9 Terrific Hometown Tours | Midwest Living
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9 Terrific Hometown Tours

We invited 9 writers to take one cool tour of their hometown. Read why they loved getting a fresh perspective on familiar surroundings, and then book a tour in your backyard.

Saint Paul

Summit Avenue Walking Tour This stroll takes visitors past the 19th-century mansions on a truly spectacular residential street. On Saturdays, a musician plays the vintage pipe organ in the James J. Hill mansion, where tours begin. Reservations recommended. $10. (651) 297-2555; www.mnhs.org/hillhouse

Why F. Scott Fitzgerald grew up around here. Seeing how his neighbors used their massive homes to show off their wealth and power, I understood in a new way his fascination with (and resentment of) affluence. -- Gustave Axelson

Summit Avenue Walking Tour

Cleveland

Historic Gateway Neighborhood Corp. Actors dressed as historical figures chat with visitors during free tours downtown through a summertime program called Take a Hike! On weekends, dogs are welcome. (216) 771-1994; historicgateway.org

Why Lighthouse steps (but no lighthouse) and the buried storefront of a 19th-century theater? Throw in a "chance" encounter with John D. Rockefeller, and I'm suddenly hooked on the city's history. -- Sarah Routh

Historic Gateway Neighborhood Corp.

Indianapolis

Crown Hill Cemetery Guide Tom Davis, who leads walking tours on these 550 acres, calls this Indy's "people museum." From $5. (317) 920-2726; crownhillhf.org

Why You'll hear the stories of locals you've never heard of (and a few you have). Near gangster John Dillinger's grave, you'll see the resting place of a World War I soldier who died in the 1918 influenza epidemic. And he's the one who captured my imagination. -- Danny Lee

Crown Hill Cemetery

Detroit

Wheelhouse Detroit Hip guided bicycle rides offer an intimate view of the Motor City, with an eye toward the city's rich history and postrecession bright spots. From $25; bike rentals available. (313) 656-2453; wheelhousedetroit.com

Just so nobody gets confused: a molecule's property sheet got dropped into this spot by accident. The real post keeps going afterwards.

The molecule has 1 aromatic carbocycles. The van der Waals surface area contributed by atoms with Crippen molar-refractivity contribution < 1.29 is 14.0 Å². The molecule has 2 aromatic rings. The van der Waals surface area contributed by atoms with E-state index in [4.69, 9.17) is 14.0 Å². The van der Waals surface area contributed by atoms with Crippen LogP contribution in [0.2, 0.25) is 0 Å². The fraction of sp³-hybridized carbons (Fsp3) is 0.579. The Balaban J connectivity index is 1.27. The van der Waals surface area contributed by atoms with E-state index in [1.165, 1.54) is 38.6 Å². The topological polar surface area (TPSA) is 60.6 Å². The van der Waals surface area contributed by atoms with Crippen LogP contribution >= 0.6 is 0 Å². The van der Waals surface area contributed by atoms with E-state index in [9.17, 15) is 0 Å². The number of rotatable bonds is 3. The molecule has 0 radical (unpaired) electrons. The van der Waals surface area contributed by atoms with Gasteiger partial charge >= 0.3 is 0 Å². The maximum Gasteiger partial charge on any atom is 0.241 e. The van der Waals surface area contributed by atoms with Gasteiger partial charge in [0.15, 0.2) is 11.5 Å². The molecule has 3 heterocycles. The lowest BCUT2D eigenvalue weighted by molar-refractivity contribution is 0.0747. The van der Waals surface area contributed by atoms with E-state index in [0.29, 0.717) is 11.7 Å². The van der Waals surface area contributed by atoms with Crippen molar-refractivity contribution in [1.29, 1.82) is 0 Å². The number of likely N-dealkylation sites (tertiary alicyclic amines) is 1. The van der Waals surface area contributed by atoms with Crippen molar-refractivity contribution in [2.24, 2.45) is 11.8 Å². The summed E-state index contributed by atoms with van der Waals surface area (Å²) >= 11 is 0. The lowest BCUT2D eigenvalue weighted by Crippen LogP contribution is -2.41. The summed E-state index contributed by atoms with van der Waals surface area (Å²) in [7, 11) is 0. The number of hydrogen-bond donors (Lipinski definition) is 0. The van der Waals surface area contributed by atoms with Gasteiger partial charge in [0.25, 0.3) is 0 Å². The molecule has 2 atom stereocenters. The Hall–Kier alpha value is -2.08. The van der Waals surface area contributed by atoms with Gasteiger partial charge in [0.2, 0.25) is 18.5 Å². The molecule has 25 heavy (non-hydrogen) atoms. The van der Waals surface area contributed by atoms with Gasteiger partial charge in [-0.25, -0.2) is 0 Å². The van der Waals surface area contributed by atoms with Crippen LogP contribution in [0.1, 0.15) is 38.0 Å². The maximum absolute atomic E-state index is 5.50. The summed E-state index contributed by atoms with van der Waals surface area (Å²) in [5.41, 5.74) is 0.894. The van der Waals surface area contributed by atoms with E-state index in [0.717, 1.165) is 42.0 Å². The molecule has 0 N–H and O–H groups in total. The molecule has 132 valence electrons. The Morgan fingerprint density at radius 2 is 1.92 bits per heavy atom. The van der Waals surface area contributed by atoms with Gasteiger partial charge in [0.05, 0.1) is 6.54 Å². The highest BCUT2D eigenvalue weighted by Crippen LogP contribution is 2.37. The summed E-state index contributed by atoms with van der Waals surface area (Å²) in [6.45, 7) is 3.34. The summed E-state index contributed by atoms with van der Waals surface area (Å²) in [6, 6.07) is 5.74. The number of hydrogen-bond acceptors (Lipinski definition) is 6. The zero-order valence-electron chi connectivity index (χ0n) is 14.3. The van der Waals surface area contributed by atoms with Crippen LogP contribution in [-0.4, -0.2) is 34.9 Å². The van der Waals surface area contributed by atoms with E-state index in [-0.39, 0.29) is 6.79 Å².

Why On the Farm-to-Fork tour, we saw lush, verdant community vegetable gardens flourishing in the shadow of dilapidated buildings. What a powerful tribute to this city's resiliency. -- Emily Tennyson

Wheelhouse Detroit

Columbus

Columbus Food Adventures Five food-theme van and walking tours include a dessert sampler, a German Village walking tour and a taste of the city's best taco trucks. From $45. (614) 440-3177; columbusfoodadventures.com

Why Ditch your fears of "roach coaches" or language barriers, and learn how to order the amazing red enchiladas from Los Potosinos. -- Cynthia Earhart

Columbus Food Adventures

Omaha

Durham Museum Chatty, knowledgeable guides hop aboard Omaha's Ollie the Trolley (a local sightseeing staple) for five history tours that start at stunning Union Station (pictured at left). From $15 (402) 444-5071; durhammuseum.org

Why Seeing the stained-glass windows, variegated marble and stately porte cocheres of the city's grand mansions made me daydream about the glamorous events that once led stars and presidents to these doors. -- Tina King

Durham Museum

Chicago

Chicago Architecture Foundation Architectural river cruises (several companies offer them) are a must-do, but if you want to delve deeper, the CAF's diverse tour menu includes Skyscraper Express, Macy's on State Street and Downtown Deco. From $5 (312) 922-3432; architecture.org

Why Chicago is an architectural think tank, and every CAF tour reveals something I didn't know about: a Henry Moore sculpture casually tucked in a lobby or Louis Sullivan stained-glass windows casting colored light on the place where Chicago Gospel was born. -- Kit Bernardi

Chicago Architecture Foundation

Saint Paul

Summit Avenue Walking Tour This stroll takes visitors past the 19th-century mansions on a truly spectacular residential street. On Saturdays, a musician plays the vintage pipe organ in the James J. Hill mansion, where tours begin. Reservations recommended. $10. (651) 297-2555; www.mnhs.org/hillhouse

Why F. Scott Fitzgerald grew up around here. Seeing how his neighbors used their massive homes to show off their wealth and power, I understood in a new way his fascination with (and resentment of) affluence. -- Gustave Axelson

Summit Avenue Walking Tour

Cincinnati

Queen City Underground Evening tours of historic Over-the-Rhine take curiosity seekers through the crypt of St. Francis Church and down a makeshift stairwell to a Gothic cellar that once kept barrels of German beer cool. From $20. (859) 951-8560; queencityunderground.com

Why Great storytelling backed up by extensive research (and the fact that you have to sign a safety waiver) makes it feel like you'll literally step into the colorful world of corrupt politicians, boxing stars, Franciscan monks, strong men and the first commissioner of baseball. -- C.M. Tomlin

Queen City Underground

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